Joseph Di Prisco was born in Brooklyn and lives today in Northern California, with his wife, photographer Patti James. He’s the author of the novels All for Now, The Alzhammer, The Confessions of Brother Eli, and Sun City, prize-winning books of poems, and books about childhood and adolescence. His memoirs The Pope of Brooklynand Subway to California came out from Rare Bird Books. He is the founding chair of the Simpson Family Literary Project, which promotes literacy and literature, writers and writing across the generations.
Books by Joseph Di Prisco
Enlisted by megalomaniac publisher Myron Beam, Sibella―junior editor extraordinaire―recounts the trials and tribulations of the San Francisco-based literary darling Hard Rain Publishing all the way from its improbable rise through its seemingly inevitable freefall. The whip smart, wise-cracking, and surprisingly well-read Sibella navigates the mounting eccentricities of the house’s award-winning authors, slices up her oh-so-pretentious colleagues with her razor-sharp wit, and even manages to fish her publisher out of the pub long enough to keep the whole ship afloat, all the while battling her ex-boyfriend’s meteoric success and the feintless infinity of the blank page.
But when her boss acquires the artless and arduous 900-page debut The Adventures of Calypso O’Kelly, their star author Figgy Fontana―possibly, maybe, kinda sorta―dies, and a team of con artists take aim at Myron Beam, it’s up to Sibella, her endlessly outmatched editor in chief, and a former female pornstar―no, really―to return Hard Rain and its hard-boozing, hapless publisher to their former glory.
Part tell all, part mystery, and part coming-of-age novel, Sibella & Sibella is a biting look at the world of publishing from a reluctant witness who pulls no punches with anyone. Least of all herself.
Joseph Di Prisco’s anticipated memoir brings the hustler, gambler, criminal, bookmaker, and confidential informer—Joe’s father—back to life, and reveals the fascinating and unsettling truths that simultaneously bound and separated father and son. On the street they called him Pope, and he made his bones in Brooklyn during the ’50s and ’60s when Joe was a kid and had more questions about his dad than he would dare ask. Later, when Di Prisco accidentally discovered fifty-year-old transcripts of New York State Appellate Division trials, where his dad was the star witness against corrupt NYPD cops—cops with whom he collaborated—Pope’s hazardous, veiled, twisted past was finally illuminated. The Pope of Brooklyn is both sequel and prequel to his much-praised memoir, Subway to California. Enlightened by these disclosures, Di Prisco flawlessly traces how secrets once revealed led to even deeper mysteries both for himself and for the reader.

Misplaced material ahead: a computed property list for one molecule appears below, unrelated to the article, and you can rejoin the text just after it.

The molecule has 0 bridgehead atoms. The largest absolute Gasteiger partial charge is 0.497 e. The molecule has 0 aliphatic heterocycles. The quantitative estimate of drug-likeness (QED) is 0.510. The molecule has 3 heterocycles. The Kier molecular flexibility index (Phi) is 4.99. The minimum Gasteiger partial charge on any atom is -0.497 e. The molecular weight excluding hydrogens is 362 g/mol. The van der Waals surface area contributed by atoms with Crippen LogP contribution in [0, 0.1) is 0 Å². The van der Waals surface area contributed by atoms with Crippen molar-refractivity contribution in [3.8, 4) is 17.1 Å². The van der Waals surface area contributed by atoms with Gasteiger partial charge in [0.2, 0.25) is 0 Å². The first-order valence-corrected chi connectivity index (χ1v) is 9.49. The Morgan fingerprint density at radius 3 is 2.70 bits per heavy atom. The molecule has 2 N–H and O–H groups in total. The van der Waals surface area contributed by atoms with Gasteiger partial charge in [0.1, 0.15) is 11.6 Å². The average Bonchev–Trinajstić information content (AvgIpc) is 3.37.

In 1960, the Di Priscos fled Brooklyn—and the FBI. The father was a gambler and bookmaker, and agents chased him into the Long Island woods because he was implicated in police corruption. At thirty-five he escaped to a strange place called California, where his wife and two of her four sons joined him. One member of the family graduated high school, and he would make books of a different sort. Joe didn’t seem called to a life of crime, but evidence is mixed. Once he was Brother Joseph in a Catholic novitiate, but later he was named prime suspect in a racketeering investigation. During Vietnam he seized his college administration building, and then played blackjack around the world, staked by big-money backers. He managed Italian restaurants with laughable ineptitude, but also did graduate study and taught for twenty years. Eventually Joe buries his unstable, manipulative, and beautiful mother and his brothers, including his heroin-addicted younger brother. Later he cares for his father with Alzheimer’s. By turns heartbreaking and hilarious, Subway to California recounts Joe’s battles with personal demons, bargains struck with angels, and truces with family in this richly colorful tale that reads like great fiction.